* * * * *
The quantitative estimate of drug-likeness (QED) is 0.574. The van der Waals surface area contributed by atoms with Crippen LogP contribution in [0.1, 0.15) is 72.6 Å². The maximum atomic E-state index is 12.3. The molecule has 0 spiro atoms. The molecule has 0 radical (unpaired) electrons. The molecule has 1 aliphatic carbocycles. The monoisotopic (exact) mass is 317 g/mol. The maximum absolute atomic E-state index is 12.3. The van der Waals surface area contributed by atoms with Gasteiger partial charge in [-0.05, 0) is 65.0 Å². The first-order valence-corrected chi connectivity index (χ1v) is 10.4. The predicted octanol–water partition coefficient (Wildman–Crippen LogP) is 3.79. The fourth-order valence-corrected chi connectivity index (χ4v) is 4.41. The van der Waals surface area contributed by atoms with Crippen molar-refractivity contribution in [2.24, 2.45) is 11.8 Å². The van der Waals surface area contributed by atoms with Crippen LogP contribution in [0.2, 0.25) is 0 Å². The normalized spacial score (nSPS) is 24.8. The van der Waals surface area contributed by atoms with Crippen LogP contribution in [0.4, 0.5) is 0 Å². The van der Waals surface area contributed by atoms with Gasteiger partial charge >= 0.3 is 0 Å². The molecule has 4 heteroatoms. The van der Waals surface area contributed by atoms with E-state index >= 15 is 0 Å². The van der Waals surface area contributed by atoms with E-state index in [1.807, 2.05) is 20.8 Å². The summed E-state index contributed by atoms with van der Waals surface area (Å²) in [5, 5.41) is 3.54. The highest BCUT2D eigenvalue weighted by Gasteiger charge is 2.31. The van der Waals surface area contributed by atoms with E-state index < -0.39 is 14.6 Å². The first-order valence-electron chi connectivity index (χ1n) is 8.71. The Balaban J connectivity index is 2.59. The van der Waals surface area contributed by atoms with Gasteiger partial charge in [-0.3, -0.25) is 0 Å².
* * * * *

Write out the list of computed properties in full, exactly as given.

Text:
The quantitative estimate of drug-likeness (QED) is 0.574. The van der Waals surface area contributed by atoms with Crippen LogP contribution in [0.1, 0.15) is 72.6 Å². The maximum atomic E-state index is 12.3. The molecule has 0 spiro atoms. The molecule has 0 radical (unpaired) electrons. The molecule has 1 aliphatic carbocycles. The monoisotopic (exact) mass is 317 g/mol. The maximum absolute atomic E-state index is 12.3. The van der Waals surface area contributed by atoms with Gasteiger partial charge in [-0.05, 0) is 65.0 Å². The first-order valence-corrected chi connectivity index (χ1v) is 10.4. The predicted octanol–water partition coefficient (Wildman–Crippen LogP) is 3.79. The fourth-order valence-corrected chi connectivity index (χ4v) is 4.41. The van der Waals surface area contributed by atoms with Crippen molar-refractivity contribution in [2.24, 2.45) is 11.8 Å². The van der Waals surface area contributed by atoms with Crippen LogP contribution in [0.2, 0.25) is 0 Å². The normalized spacial score (nSPS) is 24.8. The van der Waals surface area contributed by atoms with Crippen LogP contribution in [0.4, 0.5) is 0 Å². The van der Waals surface area contributed by atoms with Gasteiger partial charge >= 0.3 is 0 Å². The molecule has 4 heteroatoms. The van der Waals surface area contributed by atoms with E-state index >= 15 is 0 Å². The van der Waals surface area contributed by atoms with E-state index in [1.807, 2.05) is 20.8 Å². The summed E-state index contributed by atoms with van der Waals surface area (Å²) in [5, 5.41) is 3.54. The highest BCUT2D eigenvalue weighted by Gasteiger charge is 2.31. The van der Waals surface area contributed by atoms with E-state index < -0.39 is 14.6 Å². The first-order valence-electron chi connectivity index (χ1n) is 8.71. The Balaban J connectivity index is 2.59. The van der Waals surface area contributed by atoms with Gasteiger partial charge in [-0.3, -0.25) is 0 Å².